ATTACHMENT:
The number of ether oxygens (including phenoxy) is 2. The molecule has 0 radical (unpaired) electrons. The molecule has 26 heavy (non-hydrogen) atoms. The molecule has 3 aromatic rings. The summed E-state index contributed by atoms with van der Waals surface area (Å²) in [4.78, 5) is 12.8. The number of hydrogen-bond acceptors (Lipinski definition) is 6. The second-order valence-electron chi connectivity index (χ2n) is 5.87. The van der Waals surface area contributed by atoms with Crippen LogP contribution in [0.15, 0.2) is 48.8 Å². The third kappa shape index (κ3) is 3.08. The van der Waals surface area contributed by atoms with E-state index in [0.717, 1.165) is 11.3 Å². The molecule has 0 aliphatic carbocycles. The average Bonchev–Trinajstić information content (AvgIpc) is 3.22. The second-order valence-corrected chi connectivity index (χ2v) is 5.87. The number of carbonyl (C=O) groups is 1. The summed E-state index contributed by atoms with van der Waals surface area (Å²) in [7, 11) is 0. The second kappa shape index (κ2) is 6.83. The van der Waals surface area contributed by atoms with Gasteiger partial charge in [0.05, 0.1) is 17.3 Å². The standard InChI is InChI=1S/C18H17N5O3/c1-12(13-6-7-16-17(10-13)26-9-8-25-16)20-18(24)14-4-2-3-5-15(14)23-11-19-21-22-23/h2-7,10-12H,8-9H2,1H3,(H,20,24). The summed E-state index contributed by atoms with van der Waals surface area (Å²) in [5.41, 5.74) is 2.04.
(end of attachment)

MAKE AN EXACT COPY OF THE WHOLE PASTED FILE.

The number of ether oxygens (including phenoxy) is 2. The molecule has 0 radical (unpaired) electrons. The molecule has 26 heavy (non-hydrogen) atoms. The molecule has 3 aromatic rings. The summed E-state index contributed by atoms with van der Waals surface area (Å²) in [4.78, 5) is 12.8. The number of hydrogen-bond acceptors (Lipinski definition) is 6. The second-order valence-electron chi connectivity index (χ2n) is 5.87. The van der Waals surface area contributed by atoms with Crippen LogP contribution in [0.15, 0.2) is 48.8 Å². The third kappa shape index (κ3) is 3.08. The van der Waals surface area contributed by atoms with E-state index in [0.717, 1.165) is 11.3 Å². The molecule has 0 aliphatic carbocycles. The average Bonchev–Trinajstić information content (AvgIpc) is 3.22. The second-order valence-corrected chi connectivity index (χ2v) is 5.87. The number of carbonyl (C=O) groups is 1. The summed E-state index contributed by atoms with van der Waals surface area (Å²) in [7, 11) is 0. The second kappa shape index (κ2) is 6.83. The van der Waals surface area contributed by atoms with Gasteiger partial charge in [0.05, 0.1) is 17.3 Å². The standard InChI is InChI=1S/C18H17N5O3/c1-12(13-6-7-16-17(10-13)26-9-8-25-16)20-18(24)14-4-2-3-5-15(14)23-11-19-21-22-23/h2-7,10-12H,8-9H2,1H3,(H,20,24). The summed E-state index contributed by atoms with van der Waals surface area (Å²) in [5.41, 5.74) is 2.04.